In its early stages, the epidemic doubled in size every 7.4 days. With a mean serial interval of 7.5 days (95% CI, 5.3 to 19), the basic reproductive number was estimated to be 2.2 (95% CI, 1.4 to 3.9).

Conclusions On the basis of this information, there is evidence that human-to-human transmission has occurred among close contacts since the middle of December 2019. Considerable efforts to reduce transmission will be required to control outbreaks if similar dynamics apply elsewhere. Measures to prevent or reduce transmission should be implemented in populations at risk.

Early Transmission Dynamics in Wuhan, China, of Novel Coronavirus–Infected Pneumonia - Qun Li et al., New England Journal of Medicine, Jan. 29, 2020

Incubation Period in Travelers from Wuhan

A study financed by the Netherlands Ministry of Health and published on Eurosurveillance,[10] analyzed data on 88 cases with known travel history (to and) from Wuhan which were detected between 20 and 28 January as being infected with 2019-nCoV.

The mean incubation period was estimated to be 6.4 days. The incubation period ranges from 2.1 to 11.1 days. The upper limit of 11.1 days could be considered conservative.[10]

The importance of knowing the incubation period

Understanding the incubation period is very important for health authorities as it allows them to introduce more effective quarantine systems for people suspected of carrying the virus, as a way of controlling and hopefully preventing the spread of the virus.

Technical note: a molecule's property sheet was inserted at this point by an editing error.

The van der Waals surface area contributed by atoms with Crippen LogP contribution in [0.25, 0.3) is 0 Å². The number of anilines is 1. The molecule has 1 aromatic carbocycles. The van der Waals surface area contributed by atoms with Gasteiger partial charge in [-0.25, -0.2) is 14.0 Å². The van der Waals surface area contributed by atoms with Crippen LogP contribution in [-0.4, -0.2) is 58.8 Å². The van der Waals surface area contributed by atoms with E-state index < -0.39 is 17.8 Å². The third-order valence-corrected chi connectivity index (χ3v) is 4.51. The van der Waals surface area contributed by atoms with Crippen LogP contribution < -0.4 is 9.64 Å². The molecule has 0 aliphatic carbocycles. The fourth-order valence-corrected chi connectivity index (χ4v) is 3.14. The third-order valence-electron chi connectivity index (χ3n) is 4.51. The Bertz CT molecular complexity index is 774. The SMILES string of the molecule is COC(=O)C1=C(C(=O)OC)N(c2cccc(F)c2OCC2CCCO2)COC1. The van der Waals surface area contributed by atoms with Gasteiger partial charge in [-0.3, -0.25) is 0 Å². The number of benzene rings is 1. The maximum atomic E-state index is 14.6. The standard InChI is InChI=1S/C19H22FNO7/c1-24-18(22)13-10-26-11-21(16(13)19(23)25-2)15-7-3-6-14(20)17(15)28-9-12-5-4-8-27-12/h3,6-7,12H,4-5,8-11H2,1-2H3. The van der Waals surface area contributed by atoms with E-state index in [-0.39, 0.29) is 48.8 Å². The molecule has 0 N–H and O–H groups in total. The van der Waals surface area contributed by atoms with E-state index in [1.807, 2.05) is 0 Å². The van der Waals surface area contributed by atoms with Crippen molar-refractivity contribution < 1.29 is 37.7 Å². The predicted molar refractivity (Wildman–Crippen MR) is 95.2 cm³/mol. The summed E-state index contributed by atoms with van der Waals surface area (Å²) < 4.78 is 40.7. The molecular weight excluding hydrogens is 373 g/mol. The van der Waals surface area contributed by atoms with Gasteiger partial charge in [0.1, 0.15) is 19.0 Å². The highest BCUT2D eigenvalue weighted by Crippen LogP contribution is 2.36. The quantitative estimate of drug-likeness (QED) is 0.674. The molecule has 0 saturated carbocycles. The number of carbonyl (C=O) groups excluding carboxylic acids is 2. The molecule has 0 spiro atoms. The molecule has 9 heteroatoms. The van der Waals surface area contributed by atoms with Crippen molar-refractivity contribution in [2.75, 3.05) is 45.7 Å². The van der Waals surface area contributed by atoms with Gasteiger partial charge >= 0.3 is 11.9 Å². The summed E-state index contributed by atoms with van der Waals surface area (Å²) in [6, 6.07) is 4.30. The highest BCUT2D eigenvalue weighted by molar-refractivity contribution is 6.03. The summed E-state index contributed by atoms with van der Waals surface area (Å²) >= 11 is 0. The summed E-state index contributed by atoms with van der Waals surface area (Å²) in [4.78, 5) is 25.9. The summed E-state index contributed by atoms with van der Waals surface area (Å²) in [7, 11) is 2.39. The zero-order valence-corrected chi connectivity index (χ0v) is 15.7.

Comparison with other viruses

For comparison, the incubation period for the common flu (seasonal influenza) is typically around 2 days. Incubation period for other coronaviruses: SARS 2-7 days; MERS 5 days typically (range 2-14 days).

Virus Incubation Period
(typical cases)
Novel Coronavirus
(2019-nCoV)
2-14 or 0-24 days *
SARS
2-7 days,
as long as 10 days
MERS
5 days (range: 2-14)
Swine Flu
1-4 days,
as long as 7 days
Seasonal Flu
2 days (1-4 range)

Sources

  1. Novel Coronavirus(2019-nCoV)Situation Report-7 - World Health Organization (WHO), January 27, 2020
  2. China's National Health Commission news conference on coronavirus - Al Jazeera. January 26, 2020
  3. Symptoms of Novel Coronavirus (2019-nCoV) - CDC
  4. Novel coronavirus (2019-nCoV) - Australian Government Department of Health
  5. Transmission of 2019-nCoV Infection from an Asymptomatic Contact in Germany - The New England Journal of Medicine, Jan. 30, 2020
  6. 'There's no doubt': Top US infectious disease doctor says Wuhan coronavirus can spread even when people have no symptoms - CNN, Jan. 31, 2020
  7. Early Transmission Dynamics in Wuhan, China, of Novel Coronavirus–Infected Pneumonia - Qun Li et al., New England Journal of Medicine, Jan. 29, 2020
  8. Asymptomatic #2019nCoV infection - WHO Tweet, Feb. 1, 2020
  9. Philippines reports coronavirus death, as China toll reaches 304 - Al Jazeera, Feb. 2, 2020
  10. Backer Jantien A, Klinkenberg Don, Wallinga Jacco. Incubation period of 2019 novel coronavirus (2019-nCoV) infections among travellers from Wuhan, China, 20–28 January 2020. Euro Surveill. 2020;25(5):pii=2000062. https://doi.org/10.2807/1560-7917.ES.2020.25.5.2000062